At first, I wanted to do X-ray crystallography.  It's how the structure of DNA was discovered - a woman took the photo and worked on the project, but wasn't credited for her discovery for many, many years - but other crystal structures can be determined with it.  The technique, well the images it produced, were even used as inspiration for an exhibit at the Festival of Britain in 1951 for textile designs!

But, that photo of DNA is very well known (requiring permission to use it), and I was struggling to figure out how to recreate any of the photos I found as a quilt without loads of trouble.

So I moved on.

I still have many of my college textbooks, so I flipped through the indexes of those.  X-linked traits was next up.  A good example of this is how calico cats are almost always female and the extremely rare male is sterile.  But again, how to convey that in a quilt?  A calico cat would hardly hint at what I was up to and I wanted something a little more obvious.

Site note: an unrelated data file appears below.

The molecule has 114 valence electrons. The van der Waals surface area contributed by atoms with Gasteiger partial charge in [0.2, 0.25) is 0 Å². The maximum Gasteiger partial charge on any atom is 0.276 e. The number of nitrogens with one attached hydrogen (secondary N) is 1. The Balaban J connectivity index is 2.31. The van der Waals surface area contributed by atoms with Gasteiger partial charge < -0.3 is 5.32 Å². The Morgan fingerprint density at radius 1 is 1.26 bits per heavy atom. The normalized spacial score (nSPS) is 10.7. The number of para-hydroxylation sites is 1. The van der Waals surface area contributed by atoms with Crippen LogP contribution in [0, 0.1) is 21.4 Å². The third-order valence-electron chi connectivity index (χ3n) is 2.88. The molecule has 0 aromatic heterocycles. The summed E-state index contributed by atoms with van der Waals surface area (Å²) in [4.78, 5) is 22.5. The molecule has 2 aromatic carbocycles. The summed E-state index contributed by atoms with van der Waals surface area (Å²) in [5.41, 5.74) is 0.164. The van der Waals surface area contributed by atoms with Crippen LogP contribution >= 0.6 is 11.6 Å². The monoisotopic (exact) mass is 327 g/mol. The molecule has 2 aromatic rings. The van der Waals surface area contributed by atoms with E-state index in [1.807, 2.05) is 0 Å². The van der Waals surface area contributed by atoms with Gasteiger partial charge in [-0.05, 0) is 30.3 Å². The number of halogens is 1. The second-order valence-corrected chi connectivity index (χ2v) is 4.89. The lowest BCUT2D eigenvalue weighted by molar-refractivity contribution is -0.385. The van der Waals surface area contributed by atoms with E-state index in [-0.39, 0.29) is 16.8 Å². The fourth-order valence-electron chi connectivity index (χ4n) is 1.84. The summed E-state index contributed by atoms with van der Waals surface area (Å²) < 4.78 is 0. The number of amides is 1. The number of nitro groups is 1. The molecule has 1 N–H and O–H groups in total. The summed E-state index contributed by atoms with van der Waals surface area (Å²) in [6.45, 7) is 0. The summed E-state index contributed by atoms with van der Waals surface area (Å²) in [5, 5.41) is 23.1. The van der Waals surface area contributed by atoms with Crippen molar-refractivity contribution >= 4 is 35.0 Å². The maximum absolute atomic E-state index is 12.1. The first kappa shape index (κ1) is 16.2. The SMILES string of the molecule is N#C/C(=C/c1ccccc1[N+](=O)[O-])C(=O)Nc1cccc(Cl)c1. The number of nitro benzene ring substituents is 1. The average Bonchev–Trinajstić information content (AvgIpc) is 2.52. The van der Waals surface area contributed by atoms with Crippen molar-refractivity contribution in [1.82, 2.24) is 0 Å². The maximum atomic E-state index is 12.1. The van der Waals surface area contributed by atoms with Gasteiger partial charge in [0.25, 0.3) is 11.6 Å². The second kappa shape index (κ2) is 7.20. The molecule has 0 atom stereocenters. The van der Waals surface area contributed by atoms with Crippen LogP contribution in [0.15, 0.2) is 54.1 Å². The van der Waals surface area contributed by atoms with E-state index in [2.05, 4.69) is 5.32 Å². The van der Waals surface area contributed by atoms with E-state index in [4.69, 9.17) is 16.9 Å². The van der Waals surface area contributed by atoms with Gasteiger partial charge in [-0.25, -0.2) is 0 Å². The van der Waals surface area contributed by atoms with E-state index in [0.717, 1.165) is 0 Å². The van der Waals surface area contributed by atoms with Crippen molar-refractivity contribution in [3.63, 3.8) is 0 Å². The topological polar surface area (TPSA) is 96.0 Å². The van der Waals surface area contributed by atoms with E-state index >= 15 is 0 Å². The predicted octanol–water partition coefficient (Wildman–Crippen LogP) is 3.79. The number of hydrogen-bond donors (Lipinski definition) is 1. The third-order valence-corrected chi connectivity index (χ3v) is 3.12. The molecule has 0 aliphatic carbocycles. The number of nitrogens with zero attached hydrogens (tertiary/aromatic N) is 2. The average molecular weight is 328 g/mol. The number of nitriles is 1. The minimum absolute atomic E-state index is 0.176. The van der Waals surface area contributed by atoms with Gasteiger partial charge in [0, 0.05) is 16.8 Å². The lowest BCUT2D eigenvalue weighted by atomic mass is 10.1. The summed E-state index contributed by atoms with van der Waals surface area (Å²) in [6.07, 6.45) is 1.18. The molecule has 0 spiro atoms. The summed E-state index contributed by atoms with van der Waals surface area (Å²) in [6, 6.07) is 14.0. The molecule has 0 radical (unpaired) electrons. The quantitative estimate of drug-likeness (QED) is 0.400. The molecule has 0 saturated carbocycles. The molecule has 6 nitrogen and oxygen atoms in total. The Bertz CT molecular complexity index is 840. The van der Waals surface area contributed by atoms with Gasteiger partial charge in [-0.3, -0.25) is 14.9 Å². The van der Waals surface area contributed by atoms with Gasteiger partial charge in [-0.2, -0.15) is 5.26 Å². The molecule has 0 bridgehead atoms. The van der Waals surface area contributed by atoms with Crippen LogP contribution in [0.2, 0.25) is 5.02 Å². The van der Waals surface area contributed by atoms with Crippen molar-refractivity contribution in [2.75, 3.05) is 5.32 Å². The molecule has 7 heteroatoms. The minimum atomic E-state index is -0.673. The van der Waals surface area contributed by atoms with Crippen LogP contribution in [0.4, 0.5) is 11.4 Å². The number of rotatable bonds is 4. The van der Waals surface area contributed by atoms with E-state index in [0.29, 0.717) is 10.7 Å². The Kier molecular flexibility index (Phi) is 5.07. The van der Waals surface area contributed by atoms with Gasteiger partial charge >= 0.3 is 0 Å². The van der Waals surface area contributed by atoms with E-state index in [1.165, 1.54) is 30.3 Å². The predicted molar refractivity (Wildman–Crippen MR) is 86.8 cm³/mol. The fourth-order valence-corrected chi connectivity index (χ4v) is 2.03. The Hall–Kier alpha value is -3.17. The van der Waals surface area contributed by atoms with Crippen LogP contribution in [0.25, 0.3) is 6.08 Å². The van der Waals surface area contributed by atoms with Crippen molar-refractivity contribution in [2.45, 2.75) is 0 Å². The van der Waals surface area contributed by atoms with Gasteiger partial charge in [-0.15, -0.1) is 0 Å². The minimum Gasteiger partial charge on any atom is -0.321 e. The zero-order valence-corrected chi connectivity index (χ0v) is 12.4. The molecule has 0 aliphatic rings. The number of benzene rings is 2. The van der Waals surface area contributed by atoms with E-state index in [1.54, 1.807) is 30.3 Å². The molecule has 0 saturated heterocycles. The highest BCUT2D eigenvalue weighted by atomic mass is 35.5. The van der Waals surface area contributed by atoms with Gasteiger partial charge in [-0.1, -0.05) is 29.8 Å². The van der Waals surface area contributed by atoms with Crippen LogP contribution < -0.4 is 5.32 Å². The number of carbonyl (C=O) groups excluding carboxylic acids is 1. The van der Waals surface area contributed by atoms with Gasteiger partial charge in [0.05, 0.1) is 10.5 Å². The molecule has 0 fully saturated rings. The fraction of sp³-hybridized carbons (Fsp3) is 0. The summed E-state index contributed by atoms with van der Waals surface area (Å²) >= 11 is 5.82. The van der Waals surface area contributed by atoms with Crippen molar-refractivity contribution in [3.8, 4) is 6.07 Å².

Moving on again.

Xylem.  Oh, what pretty photos.  Google.  Oh, look, that stain is common.  And there are dozens of photos that all look similar.  I can make an artists recreation of this without copyright issues.  And my mom, a plant-nerd, will be proud.  (We tease that she can identify plants by genus and species while driving 70mph down the freeway - because she does!)

Xylem is found with phloem in plants.  It's their vascular structure.  (They transport water (xylem) and food (phloem).)